Is this really a "compromise?"
December 5, 2010 1:59 PM   Subscribe

Compromise in relationships, specifically in regard to living arrangements when you have two people, each at a different point in his/her life: Is this even a compromise?

Background: I’m a mid-20s female in law school. BF is 10 years older, so mid-30s. We’ve known each other for 1.5 years and have been in a committed relationship for the past 14 months. Everything is great—similar values, compatible personalities, etc. His family loves me and is supportive of me, which is also great because I don’t have a family of my own. We plan to get married when the time is right—likely when I’m finished with law school.

For the past 6 months we have discussed living together. We’ve had and continue to have many of the important conversations re: money, cleaning, who’s in charge of what, etc.

So what is the problem then?

BF has a job that he can’t leave. It’s stable, he does very well for himself, he’s high up in the company. He currently lives 10 minutes from his workplace. This is the longest he has ever had to drive to get to work. Ever. So understandably, he doesn’t understand what it’s like to commute, and that most people aren’t so lucky to live so close to their workplace. BF also sets his own hours more-or-less, so he’s not on the road during rush-hour.

My law school is in Miami—50-60 miles south of his workplace. We agreed to find a place somewhere equal distance between the two cities. Our mutual friend lives in a great building in a great location, so until now it’s been assumed we would just move there come June.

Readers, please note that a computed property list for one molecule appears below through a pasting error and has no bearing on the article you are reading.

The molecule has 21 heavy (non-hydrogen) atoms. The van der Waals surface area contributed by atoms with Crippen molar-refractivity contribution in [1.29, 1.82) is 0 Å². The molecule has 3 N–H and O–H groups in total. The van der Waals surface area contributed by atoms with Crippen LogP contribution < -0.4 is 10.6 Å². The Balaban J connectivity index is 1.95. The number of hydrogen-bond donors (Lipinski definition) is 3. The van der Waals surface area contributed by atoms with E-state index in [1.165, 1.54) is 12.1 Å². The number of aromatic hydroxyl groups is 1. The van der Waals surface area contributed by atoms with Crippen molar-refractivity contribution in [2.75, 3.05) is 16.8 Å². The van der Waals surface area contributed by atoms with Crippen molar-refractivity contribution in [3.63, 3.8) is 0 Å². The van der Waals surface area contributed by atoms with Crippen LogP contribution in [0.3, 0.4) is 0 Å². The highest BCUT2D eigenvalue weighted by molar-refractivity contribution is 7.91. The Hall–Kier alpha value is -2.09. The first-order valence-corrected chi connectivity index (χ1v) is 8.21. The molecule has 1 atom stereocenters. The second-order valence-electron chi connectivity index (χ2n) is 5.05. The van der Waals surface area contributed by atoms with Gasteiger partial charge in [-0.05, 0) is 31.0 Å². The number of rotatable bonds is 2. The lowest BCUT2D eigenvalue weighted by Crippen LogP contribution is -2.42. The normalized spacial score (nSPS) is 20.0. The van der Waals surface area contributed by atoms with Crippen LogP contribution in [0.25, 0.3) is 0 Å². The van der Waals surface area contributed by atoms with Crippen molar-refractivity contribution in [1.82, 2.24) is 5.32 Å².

Then I did some google-mapping… It’s not equal distance at all.

The condo is actually 40 miles north of my school. Because my law school is in the southern part of Miami, driving 40 miles south early in the morning everyday would be 1.5 hours one way. The traffic southbound is horrendous no matter what route you take, plus I’d be bypassing the financial district, etc. etc. It is very important for me to get to school early every morning because parking at the law school is horrendous. I’d be looking at getting up at 4:30 - 5 a.m. The traffic wouldn’t be as bad going home, but only because I don’t leave until late into the evening. The 40 mile distance remains the same, however. That’s at least 80 miles per day. And my car is leased. (It’s a given I would greatly exceed the miles I’m allotted.) Everyone I’ve talked to who either attends my law school or has graduated from the school agrees living in this condo would be a terrible decision on my part.